If you think you were having a tough time beating the heat yesterday, try being Ryan Flynn or one of his fellow craftsmen sweating their way through a day’s work alongside an open oven at NovaScotian Crystal.
“The furnace temperature while we work is about 1,300 degrees Celsius, so it’s definitely going to make the room warmer, without a question,” Flynn, 30, said while taking a brief break from his duties inside the glassworks studio nestled on the Halifax waterfront.
“It’s a long, wet day,” he said.
But the Dartmouth man said the high temperatures inside the glassworks, described on the NovaScotian Crystal website as “the hottest show in town” and “a tightly choreographed dance in the ballroom of hell,” is a small price to pay to do the work he loves.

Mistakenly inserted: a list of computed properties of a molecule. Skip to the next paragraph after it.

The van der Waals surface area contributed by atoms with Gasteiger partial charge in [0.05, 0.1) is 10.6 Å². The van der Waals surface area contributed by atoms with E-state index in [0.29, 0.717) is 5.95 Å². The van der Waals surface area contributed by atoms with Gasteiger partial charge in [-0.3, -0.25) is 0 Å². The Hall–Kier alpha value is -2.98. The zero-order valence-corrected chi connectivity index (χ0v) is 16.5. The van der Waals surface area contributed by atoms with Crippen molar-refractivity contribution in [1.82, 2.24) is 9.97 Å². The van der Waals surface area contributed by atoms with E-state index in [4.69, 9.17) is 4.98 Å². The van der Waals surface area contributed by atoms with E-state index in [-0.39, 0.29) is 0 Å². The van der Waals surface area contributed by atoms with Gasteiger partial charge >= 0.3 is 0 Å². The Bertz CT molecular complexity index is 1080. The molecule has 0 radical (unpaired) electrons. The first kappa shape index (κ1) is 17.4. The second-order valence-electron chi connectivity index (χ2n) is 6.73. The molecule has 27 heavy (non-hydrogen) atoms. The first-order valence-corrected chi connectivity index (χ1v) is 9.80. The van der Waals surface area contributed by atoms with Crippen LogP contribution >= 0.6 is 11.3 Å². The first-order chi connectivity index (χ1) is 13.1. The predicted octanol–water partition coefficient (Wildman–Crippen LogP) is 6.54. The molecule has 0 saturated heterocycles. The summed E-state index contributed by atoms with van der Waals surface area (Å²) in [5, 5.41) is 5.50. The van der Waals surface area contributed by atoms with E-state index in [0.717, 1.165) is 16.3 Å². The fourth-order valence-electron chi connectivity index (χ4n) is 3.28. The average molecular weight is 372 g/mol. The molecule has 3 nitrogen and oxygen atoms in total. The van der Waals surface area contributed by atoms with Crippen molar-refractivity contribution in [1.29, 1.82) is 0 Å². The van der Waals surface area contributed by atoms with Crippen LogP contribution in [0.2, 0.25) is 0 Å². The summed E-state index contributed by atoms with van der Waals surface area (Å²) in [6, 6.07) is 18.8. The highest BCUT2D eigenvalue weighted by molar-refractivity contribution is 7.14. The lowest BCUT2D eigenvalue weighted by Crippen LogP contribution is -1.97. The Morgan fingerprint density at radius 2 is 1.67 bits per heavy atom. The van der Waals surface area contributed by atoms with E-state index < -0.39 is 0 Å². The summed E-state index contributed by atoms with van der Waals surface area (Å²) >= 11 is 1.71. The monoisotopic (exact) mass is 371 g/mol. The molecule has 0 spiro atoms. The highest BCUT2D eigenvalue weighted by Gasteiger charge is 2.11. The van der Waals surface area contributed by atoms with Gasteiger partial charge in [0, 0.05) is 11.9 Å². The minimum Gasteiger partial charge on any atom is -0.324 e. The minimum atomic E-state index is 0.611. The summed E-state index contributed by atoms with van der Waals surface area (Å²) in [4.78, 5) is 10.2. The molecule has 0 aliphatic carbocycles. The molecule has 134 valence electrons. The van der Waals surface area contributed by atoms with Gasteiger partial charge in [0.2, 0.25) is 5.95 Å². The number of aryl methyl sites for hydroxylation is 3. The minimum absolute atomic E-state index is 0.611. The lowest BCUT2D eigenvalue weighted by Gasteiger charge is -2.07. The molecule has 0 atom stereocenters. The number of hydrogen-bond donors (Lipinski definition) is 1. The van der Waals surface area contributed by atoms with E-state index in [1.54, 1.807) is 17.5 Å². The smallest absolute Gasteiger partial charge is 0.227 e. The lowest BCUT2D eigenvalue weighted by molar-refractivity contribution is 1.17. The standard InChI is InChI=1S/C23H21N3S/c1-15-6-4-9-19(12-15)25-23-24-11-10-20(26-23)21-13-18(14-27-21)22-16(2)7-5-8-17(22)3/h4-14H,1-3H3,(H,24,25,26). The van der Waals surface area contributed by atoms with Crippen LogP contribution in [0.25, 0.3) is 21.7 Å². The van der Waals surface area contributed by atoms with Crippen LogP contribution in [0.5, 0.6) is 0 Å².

“To be able to create from molten lava crystal to a nice wine glass, it’s good bragging rights,” he said.
To deal with the heat, Flynn said he drinks a lot of water, tries to work near a fan and prepares himself to simply “suck it up.”
Ioan Florean of Hatchet Lake said craftsmen quickly “get used to the heat,” adding cracking jokes with co-workers helps make it more bearable.
Anthony Tebay of Clayton Park said going for “a nice, cool beer” after work at one of the many nearby pubs tends to provide pretty good motivation, too.
Environment Canada meteorologist Bob Robichaud said Wednesday will bring temperatures similar to Tuesday, with an expected high of close to 30 degrees at Halifax Stanfield International Airport.